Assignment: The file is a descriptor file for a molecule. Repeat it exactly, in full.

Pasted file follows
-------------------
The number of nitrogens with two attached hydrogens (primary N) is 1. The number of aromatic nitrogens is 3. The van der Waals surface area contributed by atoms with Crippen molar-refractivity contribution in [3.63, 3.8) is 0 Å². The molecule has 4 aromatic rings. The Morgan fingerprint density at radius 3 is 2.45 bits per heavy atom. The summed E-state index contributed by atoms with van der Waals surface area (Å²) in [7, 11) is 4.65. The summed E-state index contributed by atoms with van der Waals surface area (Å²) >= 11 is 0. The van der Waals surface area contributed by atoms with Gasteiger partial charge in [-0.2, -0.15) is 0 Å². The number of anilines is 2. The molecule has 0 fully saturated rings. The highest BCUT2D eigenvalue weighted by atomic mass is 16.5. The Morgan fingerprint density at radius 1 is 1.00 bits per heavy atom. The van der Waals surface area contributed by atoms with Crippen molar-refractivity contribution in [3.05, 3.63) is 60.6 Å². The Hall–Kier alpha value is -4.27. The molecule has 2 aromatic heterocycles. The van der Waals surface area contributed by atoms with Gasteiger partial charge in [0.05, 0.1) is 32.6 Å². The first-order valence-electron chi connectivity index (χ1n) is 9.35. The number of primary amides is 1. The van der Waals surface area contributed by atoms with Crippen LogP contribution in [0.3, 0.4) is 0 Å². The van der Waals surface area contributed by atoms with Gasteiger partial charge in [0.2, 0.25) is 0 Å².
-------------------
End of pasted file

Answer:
The number of nitrogens with two attached hydrogens (primary N) is 1. The number of aromatic nitrogens is 3. The van der Waals surface area contributed by atoms with Crippen molar-refractivity contribution in [3.63, 3.8) is 0 Å². The molecule has 4 aromatic rings. The Morgan fingerprint density at radius 3 is 2.45 bits per heavy atom. The summed E-state index contributed by atoms with van der Waals surface area (Å²) in [7, 11) is 4.65. The summed E-state index contributed by atoms with van der Waals surface area (Å²) >= 11 is 0. The van der Waals surface area contributed by atoms with Gasteiger partial charge in [-0.2, -0.15) is 0 Å². The number of anilines is 2. The molecule has 0 fully saturated rings. The highest BCUT2D eigenvalue weighted by atomic mass is 16.5. The Morgan fingerprint density at radius 1 is 1.00 bits per heavy atom. The van der Waals surface area contributed by atoms with Crippen molar-refractivity contribution in [3.05, 3.63) is 60.6 Å². The Hall–Kier alpha value is -4.27. The molecule has 2 aromatic heterocycles. The van der Waals surface area contributed by atoms with Gasteiger partial charge in [0.05, 0.1) is 32.6 Å². The first-order valence-electron chi connectivity index (χ1n) is 9.35. The number of primary amides is 1. The van der Waals surface area contributed by atoms with Crippen LogP contribution in [0.3, 0.4) is 0 Å². The van der Waals surface area contributed by atoms with Gasteiger partial charge in [0.2, 0.25) is 0 Å².